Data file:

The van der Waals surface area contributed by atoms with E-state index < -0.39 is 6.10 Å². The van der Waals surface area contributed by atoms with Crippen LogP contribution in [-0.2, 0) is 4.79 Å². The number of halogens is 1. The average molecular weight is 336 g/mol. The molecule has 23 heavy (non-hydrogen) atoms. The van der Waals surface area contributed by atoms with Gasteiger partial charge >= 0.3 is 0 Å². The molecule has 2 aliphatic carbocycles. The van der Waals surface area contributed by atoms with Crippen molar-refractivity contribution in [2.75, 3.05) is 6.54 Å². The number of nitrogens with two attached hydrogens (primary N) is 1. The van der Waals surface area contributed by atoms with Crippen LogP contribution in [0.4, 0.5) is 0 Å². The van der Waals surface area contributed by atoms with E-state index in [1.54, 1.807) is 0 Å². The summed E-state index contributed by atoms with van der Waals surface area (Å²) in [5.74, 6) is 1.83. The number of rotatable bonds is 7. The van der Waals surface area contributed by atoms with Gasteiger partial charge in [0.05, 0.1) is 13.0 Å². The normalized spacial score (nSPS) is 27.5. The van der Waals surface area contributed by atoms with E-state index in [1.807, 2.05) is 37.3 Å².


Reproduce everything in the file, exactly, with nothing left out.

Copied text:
The van der Waals surface area contributed by atoms with E-state index < -0.39 is 6.10 Å². The van der Waals surface area contributed by atoms with Crippen LogP contribution in [-0.2, 0) is 4.79 Å². The number of halogens is 1. The average molecular weight is 336 g/mol. The molecule has 23 heavy (non-hydrogen) atoms. The van der Waals surface area contributed by atoms with Gasteiger partial charge >= 0.3 is 0 Å². The molecule has 2 aliphatic carbocycles. The van der Waals surface area contributed by atoms with Crippen molar-refractivity contribution in [2.75, 3.05) is 6.54 Å². The number of nitrogens with two attached hydrogens (primary N) is 1. The van der Waals surface area contributed by atoms with Crippen LogP contribution in [0.4, 0.5) is 0 Å². The van der Waals surface area contributed by atoms with E-state index in [1.54, 1.807) is 0 Å². The summed E-state index contributed by atoms with van der Waals surface area (Å²) in [5.74, 6) is 1.83. The number of rotatable bonds is 7. The van der Waals surface area contributed by atoms with Gasteiger partial charge in [0.05, 0.1) is 13.0 Å². The normalized spacial score (nSPS) is 27.5. The van der Waals surface area contributed by atoms with E-state index in [1.807, 2.05) is 37.3 Å².